Taiwanese hardware and motherboard supplier Asustek Computer is to launch a wireless Ethernet-accessed hard drive in May.
Its WL-HDD will offer fast WiFi access by using 802.11g, which provides up to 54Mbit/s. The actual drive will be a 2.5in unit and its capacity is unspecified as yet. The device will cost $150 - about £90. It will have a Web-based management interface through which access to the drive will be managed. Files will be freely shareable, have read-access only, or be restricted to password-owning users.
Previous attempts to provide wireless-connected hard drives have stalled. Toshiba launched its Bluetooth HDD, called Hopbit, in November 2002. It was a 5GB 1.8in hard drive fitted with a Bluetooth adapter and a lithium-iron battery. It could run for six hours with consecutive use and had a 200 hours standby mode. The device weighted just 180g and could be bought for £260 in Japan. It is no longer available.
Sony tried with a WiFi-connected file server in early 2003. The FSV-PGX1 was a 20GB hard drive controlled by an embedded Linux system which turned it into a file server. It could be used by up to 250 people who accessed it by CIFS, if using Windows, or NFS if using Unix/Linux. The WiFi version was 11Mbit/s 802.11b which meant that file server access speeds were not great, particularly with several people sharing it. Again it was a light device, weighing in at 320g. Don't bother looking for it on Sony's website; it seems to have disappeared.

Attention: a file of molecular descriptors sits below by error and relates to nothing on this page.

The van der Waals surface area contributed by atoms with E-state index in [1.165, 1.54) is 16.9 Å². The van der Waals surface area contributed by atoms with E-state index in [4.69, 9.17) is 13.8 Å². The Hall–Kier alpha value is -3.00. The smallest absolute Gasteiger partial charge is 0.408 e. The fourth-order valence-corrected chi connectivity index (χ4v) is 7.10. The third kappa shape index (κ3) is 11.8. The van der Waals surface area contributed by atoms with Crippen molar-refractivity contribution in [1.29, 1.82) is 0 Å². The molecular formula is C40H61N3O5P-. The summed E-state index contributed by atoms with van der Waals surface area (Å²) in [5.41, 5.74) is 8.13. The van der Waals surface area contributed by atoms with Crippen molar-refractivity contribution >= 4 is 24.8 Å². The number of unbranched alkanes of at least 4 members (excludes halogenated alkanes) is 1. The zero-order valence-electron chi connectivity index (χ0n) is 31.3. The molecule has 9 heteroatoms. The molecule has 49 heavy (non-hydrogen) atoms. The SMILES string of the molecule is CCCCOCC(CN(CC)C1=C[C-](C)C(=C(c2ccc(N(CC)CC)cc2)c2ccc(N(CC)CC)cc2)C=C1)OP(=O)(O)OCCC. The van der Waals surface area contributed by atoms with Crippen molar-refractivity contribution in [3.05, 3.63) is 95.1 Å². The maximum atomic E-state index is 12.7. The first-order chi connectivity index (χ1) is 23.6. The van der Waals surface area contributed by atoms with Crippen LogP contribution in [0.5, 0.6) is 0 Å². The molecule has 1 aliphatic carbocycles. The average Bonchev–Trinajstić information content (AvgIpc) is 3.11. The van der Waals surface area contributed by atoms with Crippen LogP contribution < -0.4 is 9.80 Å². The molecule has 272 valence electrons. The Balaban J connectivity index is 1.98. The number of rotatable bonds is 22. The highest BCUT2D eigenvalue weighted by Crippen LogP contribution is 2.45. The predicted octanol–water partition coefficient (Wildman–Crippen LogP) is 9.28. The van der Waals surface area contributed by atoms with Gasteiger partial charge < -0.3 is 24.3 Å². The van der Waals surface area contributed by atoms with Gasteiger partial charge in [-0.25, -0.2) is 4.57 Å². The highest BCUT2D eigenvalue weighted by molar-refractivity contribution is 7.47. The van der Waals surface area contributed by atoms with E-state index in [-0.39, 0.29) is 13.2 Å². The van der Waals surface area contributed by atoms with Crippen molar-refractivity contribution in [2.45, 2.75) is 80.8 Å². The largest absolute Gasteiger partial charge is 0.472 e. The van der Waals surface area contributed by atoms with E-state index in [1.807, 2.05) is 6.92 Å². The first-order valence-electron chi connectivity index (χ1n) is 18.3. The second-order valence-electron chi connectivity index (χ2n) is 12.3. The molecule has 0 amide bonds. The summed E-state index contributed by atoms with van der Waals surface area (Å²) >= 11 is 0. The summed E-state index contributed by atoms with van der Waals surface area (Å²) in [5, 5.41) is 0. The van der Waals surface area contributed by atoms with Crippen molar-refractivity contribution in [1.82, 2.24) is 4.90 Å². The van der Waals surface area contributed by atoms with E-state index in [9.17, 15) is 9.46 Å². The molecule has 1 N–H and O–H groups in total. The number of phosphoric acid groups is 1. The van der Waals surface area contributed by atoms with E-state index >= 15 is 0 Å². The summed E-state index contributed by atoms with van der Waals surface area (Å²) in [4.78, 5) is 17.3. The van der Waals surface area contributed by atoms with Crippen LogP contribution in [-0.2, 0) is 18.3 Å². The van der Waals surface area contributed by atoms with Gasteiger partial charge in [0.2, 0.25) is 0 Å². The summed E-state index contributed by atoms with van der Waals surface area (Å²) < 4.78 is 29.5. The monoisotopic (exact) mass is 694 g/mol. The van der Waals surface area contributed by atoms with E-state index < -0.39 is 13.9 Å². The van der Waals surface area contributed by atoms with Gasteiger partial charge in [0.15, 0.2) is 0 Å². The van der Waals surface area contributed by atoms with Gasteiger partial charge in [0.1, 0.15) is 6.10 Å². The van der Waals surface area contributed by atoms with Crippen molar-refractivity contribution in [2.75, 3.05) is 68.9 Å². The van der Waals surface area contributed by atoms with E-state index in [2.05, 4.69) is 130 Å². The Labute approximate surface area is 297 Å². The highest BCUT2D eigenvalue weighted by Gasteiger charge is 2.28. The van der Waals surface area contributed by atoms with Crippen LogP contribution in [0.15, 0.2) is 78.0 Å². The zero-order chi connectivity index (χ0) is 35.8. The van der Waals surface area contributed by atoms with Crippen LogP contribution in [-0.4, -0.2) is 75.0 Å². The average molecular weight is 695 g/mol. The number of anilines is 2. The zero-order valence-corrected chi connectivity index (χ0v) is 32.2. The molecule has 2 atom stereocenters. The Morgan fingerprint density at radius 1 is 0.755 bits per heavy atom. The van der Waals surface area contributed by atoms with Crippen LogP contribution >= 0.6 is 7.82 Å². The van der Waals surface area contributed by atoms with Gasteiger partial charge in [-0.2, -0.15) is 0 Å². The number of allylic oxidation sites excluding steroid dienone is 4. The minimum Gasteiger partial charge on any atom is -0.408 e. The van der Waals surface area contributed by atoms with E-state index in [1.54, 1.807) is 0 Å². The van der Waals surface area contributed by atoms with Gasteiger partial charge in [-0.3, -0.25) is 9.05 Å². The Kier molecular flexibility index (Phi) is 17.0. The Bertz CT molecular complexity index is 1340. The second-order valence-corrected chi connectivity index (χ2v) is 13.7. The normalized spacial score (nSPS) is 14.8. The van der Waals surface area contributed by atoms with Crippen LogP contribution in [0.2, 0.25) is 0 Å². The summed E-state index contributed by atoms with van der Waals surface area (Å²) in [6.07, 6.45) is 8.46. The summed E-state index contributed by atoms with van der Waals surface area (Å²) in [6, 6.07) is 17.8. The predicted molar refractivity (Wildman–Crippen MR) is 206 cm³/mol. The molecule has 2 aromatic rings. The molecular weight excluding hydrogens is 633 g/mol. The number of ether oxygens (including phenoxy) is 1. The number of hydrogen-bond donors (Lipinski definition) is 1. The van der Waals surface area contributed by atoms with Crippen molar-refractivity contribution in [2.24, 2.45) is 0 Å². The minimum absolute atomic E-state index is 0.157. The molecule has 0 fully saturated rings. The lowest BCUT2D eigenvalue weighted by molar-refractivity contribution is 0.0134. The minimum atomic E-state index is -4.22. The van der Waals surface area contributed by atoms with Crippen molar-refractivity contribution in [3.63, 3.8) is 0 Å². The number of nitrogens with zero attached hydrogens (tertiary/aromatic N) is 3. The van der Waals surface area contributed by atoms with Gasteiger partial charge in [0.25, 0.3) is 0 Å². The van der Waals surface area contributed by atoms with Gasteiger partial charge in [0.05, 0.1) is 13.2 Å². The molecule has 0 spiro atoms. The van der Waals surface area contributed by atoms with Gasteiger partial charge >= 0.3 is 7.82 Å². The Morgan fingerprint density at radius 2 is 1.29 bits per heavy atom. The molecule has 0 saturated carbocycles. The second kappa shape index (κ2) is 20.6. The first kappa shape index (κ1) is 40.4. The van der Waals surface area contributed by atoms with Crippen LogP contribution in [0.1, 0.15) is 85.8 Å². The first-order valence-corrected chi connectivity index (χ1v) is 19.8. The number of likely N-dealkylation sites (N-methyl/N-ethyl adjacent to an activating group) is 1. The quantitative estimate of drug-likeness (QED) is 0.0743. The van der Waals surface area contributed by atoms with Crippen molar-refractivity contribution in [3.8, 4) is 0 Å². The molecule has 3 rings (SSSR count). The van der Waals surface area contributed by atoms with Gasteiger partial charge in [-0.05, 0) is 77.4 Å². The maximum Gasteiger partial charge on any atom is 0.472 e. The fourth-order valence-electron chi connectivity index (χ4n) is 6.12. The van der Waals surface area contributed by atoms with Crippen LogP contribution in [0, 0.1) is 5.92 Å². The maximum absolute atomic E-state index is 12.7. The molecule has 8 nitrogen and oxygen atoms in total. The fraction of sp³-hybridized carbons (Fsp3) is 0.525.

Asustek makes 802.11g-equipped motherboards so perhaps it sees a real market for the WL-HDD amongst its OEM customers. On the other hand, it too may have engineers convinced that a radio-connected hard drive is the best thing since sliced bread. With USB 2 and FireWire that's debatable.
Either the devices will be used by PDAs and they have HDD cards available, or it will be used by notebooks and they have PC Card HDDs available, or by file servers and they have cabinets and internal drives and cables and... well, who actually needs a wireless-connected hard drive? If you can think of a use for one post a note in the Techworld forum here.